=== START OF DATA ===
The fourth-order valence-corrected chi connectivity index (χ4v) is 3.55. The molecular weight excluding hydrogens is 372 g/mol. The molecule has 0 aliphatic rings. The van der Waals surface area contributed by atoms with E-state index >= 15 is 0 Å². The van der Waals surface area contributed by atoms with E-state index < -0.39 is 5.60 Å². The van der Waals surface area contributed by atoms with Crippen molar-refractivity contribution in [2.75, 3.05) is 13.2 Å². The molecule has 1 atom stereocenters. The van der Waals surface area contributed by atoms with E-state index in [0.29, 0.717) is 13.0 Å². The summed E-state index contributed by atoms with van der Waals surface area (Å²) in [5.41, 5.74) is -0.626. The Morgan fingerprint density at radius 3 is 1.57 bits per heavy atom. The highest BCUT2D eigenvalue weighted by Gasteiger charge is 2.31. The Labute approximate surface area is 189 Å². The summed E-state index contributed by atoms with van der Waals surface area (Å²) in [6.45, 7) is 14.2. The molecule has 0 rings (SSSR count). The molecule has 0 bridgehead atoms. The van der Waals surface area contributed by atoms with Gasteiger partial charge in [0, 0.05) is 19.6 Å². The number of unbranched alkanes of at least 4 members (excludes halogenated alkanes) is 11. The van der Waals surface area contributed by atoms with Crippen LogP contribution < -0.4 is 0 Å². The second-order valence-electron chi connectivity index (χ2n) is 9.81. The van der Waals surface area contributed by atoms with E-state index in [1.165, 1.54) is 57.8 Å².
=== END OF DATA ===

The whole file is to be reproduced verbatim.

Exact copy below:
The fourth-order valence-corrected chi connectivity index (χ4v) is 3.55. The molecular weight excluding hydrogens is 372 g/mol. The molecule has 0 aliphatic rings. The van der Waals surface area contributed by atoms with E-state index >= 15 is 0 Å². The van der Waals surface area contributed by atoms with E-state index < -0.39 is 5.60 Å². The van der Waals surface area contributed by atoms with Crippen molar-refractivity contribution in [2.75, 3.05) is 13.2 Å². The molecule has 1 atom stereocenters. The van der Waals surface area contributed by atoms with E-state index in [0.29, 0.717) is 13.0 Å². The summed E-state index contributed by atoms with van der Waals surface area (Å²) in [5.41, 5.74) is -0.626. The Morgan fingerprint density at radius 3 is 1.57 bits per heavy atom. The highest BCUT2D eigenvalue weighted by Gasteiger charge is 2.31. The Labute approximate surface area is 189 Å². The summed E-state index contributed by atoms with van der Waals surface area (Å²) in [6.45, 7) is 14.2. The molecule has 0 rings (SSSR count). The molecule has 0 bridgehead atoms. The van der Waals surface area contributed by atoms with Gasteiger partial charge in [0, 0.05) is 19.6 Å². The number of unbranched alkanes of at least 4 members (excludes halogenated alkanes) is 11. The van der Waals surface area contributed by atoms with Crippen LogP contribution < -0.4 is 0 Å². The second-order valence-electron chi connectivity index (χ2n) is 9.81. The van der Waals surface area contributed by atoms with E-state index in [1.165, 1.54) is 57.8 Å².